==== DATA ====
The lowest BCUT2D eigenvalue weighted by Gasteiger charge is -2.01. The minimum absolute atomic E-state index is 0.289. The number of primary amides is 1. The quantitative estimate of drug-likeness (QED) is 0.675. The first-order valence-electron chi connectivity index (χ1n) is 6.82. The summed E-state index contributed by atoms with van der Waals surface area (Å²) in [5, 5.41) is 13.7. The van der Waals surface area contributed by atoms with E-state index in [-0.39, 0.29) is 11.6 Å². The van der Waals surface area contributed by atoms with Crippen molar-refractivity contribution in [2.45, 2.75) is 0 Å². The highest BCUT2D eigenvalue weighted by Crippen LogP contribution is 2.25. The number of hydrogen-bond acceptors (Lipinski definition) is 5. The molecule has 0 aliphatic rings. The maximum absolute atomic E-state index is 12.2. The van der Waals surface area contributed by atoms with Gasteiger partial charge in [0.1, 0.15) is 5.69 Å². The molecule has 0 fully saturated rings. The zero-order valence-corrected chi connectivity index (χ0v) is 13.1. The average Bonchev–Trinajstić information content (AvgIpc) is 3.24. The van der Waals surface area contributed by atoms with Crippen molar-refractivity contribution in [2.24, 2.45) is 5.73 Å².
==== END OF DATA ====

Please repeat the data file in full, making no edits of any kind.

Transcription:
The lowest BCUT2D eigenvalue weighted by Gasteiger charge is -2.01. The minimum absolute atomic E-state index is 0.289. The number of primary amides is 1. The quantitative estimate of drug-likeness (QED) is 0.675. The first-order valence-electron chi connectivity index (χ1n) is 6.82. The summed E-state index contributed by atoms with van der Waals surface area (Å²) in [5, 5.41) is 13.7. The van der Waals surface area contributed by atoms with E-state index in [-0.39, 0.29) is 11.6 Å². The van der Waals surface area contributed by atoms with Crippen molar-refractivity contribution in [2.45, 2.75) is 0 Å². The highest BCUT2D eigenvalue weighted by Crippen LogP contribution is 2.25. The number of hydrogen-bond acceptors (Lipinski definition) is 5. The molecule has 0 aliphatic rings. The maximum absolute atomic E-state index is 12.2. The van der Waals surface area contributed by atoms with Gasteiger partial charge in [0.1, 0.15) is 5.69 Å². The molecule has 0 fully saturated rings. The zero-order valence-corrected chi connectivity index (χ0v) is 13.1. The average Bonchev–Trinajstić information content (AvgIpc) is 3.24. The van der Waals surface area contributed by atoms with Crippen molar-refractivity contribution in [2.24, 2.45) is 5.73 Å².